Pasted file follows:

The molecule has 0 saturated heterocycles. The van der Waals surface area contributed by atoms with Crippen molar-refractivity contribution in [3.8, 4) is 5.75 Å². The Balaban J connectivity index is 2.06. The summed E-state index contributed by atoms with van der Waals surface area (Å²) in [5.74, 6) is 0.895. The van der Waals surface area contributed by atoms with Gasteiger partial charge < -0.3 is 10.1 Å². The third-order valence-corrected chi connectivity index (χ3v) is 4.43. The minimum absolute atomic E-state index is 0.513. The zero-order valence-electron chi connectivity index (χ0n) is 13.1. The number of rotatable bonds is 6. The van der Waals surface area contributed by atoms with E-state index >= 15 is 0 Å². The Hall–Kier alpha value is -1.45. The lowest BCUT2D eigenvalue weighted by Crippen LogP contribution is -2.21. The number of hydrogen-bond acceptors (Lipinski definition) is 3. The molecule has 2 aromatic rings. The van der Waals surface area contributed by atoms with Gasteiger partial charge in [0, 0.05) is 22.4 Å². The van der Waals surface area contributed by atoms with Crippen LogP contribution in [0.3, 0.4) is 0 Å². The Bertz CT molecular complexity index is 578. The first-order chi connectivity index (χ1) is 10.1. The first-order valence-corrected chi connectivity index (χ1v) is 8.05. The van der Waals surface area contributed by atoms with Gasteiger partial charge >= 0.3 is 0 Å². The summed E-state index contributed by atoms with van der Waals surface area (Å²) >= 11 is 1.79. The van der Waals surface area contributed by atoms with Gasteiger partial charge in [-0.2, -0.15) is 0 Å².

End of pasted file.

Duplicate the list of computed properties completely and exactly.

The molecule has 0 saturated heterocycles. The van der Waals surface area contributed by atoms with Crippen molar-refractivity contribution in [3.8, 4) is 5.75 Å². The Balaban J connectivity index is 2.06. The summed E-state index contributed by atoms with van der Waals surface area (Å²) in [5.74, 6) is 0.895. The van der Waals surface area contributed by atoms with Gasteiger partial charge < -0.3 is 10.1 Å². The third-order valence-corrected chi connectivity index (χ3v) is 4.43. The minimum absolute atomic E-state index is 0.513. The zero-order valence-electron chi connectivity index (χ0n) is 13.1. The number of rotatable bonds is 6. The van der Waals surface area contributed by atoms with E-state index >= 15 is 0 Å². The Hall–Kier alpha value is -1.45. The lowest BCUT2D eigenvalue weighted by Crippen LogP contribution is -2.21. The number of hydrogen-bond acceptors (Lipinski definition) is 3. The molecule has 2 aromatic rings. The van der Waals surface area contributed by atoms with Gasteiger partial charge in [0, 0.05) is 22.4 Å². The van der Waals surface area contributed by atoms with Crippen LogP contribution in [0.3, 0.4) is 0 Å². The Bertz CT molecular complexity index is 578. The first-order chi connectivity index (χ1) is 10.1. The first-order valence-corrected chi connectivity index (χ1v) is 8.05. The van der Waals surface area contributed by atoms with Gasteiger partial charge >= 0.3 is 0 Å². The summed E-state index contributed by atoms with van der Waals surface area (Å²) >= 11 is 1.79. The van der Waals surface area contributed by atoms with Gasteiger partial charge in [-0.2, -0.15) is 0 Å².